There has been concern and confusion about the Driver CPC, effective from 2008.
The initial confusion arises from the unfortunate use of the term CPC (Certificate of Professional Competence), which already exists for bus and coach operators. The Driver CPC is something new, and different, requiring regular examinations and demonstrations of experience to achieve and retain it.
The Transport Office web site outlines the basic arrangements:
It will be mandatory for drivers to carry evidence that they hold Driver CPC when they are driving professionally.
Drivers with acquired rights will not be issued with a DQC until they have completed their first 5 years of periodic training. They will be able to show they have acquired rights by the date on their driving licence showing when they acquired their vocational driving licence.
It will be offence for drivers to work professionally without Driver CPC from Sept 08 for bus and coach drivers and from Sept 09 for lorry drivers, unless they fall into one of the exempt categories.
Driver CPC is being introduced across all European Union member states and will be enforced on other EU drivers in the same way as it will be on UK drivers.
Not surprisingly, this has caused some concern amongst bus preservationists.
However, the Transport Office web site lists exemptions from the above requirements:
i. a vehicle with a maximum authorised speed not exceeding 45 km/h;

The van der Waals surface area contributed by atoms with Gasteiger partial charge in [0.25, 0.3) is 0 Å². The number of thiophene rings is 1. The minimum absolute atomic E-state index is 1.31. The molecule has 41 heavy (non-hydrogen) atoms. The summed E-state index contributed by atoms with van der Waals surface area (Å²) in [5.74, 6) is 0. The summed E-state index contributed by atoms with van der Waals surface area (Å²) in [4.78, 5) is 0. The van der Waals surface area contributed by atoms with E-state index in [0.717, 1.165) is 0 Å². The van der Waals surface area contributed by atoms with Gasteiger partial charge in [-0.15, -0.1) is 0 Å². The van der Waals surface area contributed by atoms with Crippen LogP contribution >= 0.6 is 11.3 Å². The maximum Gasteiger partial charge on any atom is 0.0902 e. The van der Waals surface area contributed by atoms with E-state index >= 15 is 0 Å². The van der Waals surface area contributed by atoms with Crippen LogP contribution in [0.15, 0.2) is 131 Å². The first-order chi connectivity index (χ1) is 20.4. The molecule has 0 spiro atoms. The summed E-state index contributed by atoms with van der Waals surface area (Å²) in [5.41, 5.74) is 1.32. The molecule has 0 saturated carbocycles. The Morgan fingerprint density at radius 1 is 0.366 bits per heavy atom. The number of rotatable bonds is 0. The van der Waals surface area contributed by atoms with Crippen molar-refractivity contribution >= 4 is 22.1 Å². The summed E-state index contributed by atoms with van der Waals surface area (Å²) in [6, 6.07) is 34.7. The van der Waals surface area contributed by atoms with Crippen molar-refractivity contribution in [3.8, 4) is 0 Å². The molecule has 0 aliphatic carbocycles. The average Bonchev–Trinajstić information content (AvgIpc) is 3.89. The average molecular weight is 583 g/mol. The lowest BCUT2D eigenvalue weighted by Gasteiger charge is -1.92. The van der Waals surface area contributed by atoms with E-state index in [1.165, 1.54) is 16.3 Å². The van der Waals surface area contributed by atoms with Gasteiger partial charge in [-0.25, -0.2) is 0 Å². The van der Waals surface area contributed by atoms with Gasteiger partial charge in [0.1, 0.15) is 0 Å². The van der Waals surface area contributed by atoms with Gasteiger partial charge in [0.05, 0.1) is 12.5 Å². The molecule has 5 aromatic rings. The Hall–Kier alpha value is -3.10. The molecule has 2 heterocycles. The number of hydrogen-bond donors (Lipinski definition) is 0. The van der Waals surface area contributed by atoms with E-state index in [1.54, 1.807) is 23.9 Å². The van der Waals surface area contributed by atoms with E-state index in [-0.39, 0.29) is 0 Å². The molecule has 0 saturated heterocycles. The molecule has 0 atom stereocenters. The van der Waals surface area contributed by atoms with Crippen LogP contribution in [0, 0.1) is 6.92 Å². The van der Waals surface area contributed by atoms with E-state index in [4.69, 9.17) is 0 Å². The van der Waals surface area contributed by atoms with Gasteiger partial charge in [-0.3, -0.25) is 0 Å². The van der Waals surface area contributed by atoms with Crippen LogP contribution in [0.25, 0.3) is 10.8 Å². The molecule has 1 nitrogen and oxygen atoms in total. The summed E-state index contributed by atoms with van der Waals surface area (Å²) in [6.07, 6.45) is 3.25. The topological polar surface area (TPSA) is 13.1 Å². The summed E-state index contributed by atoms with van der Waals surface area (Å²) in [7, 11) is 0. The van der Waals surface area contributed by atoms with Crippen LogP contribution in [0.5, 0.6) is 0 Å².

An example of a driver under exemption vii (also known as “incidental driver”) would be a brick layer who drives a load of bricks from the builder’s yard to the building site and then spends their working day laying bricks. In this case, driving a lorry is incidental to their main occupation.
However, drivers can move in and out of an exemption, depending on the circumstances in which they are driving. For example, a bus mechanic would be exempt while driving a bus to check that it had been repaired, but would need to hold a Driver CPC if they also drove a bus on a passenger carrying service.
Item vi in the above list of exemptions appears to cover bona fide preservationists using their vehicles non-commercially, so they will not be affected by these new arrangements. Commercially operated vintage vehicles are outside the scope of this article.
I hate disclaimers, but it has to be said:
This page was last updated on Sunday, 28-Jan-2018 10:22:41 GMT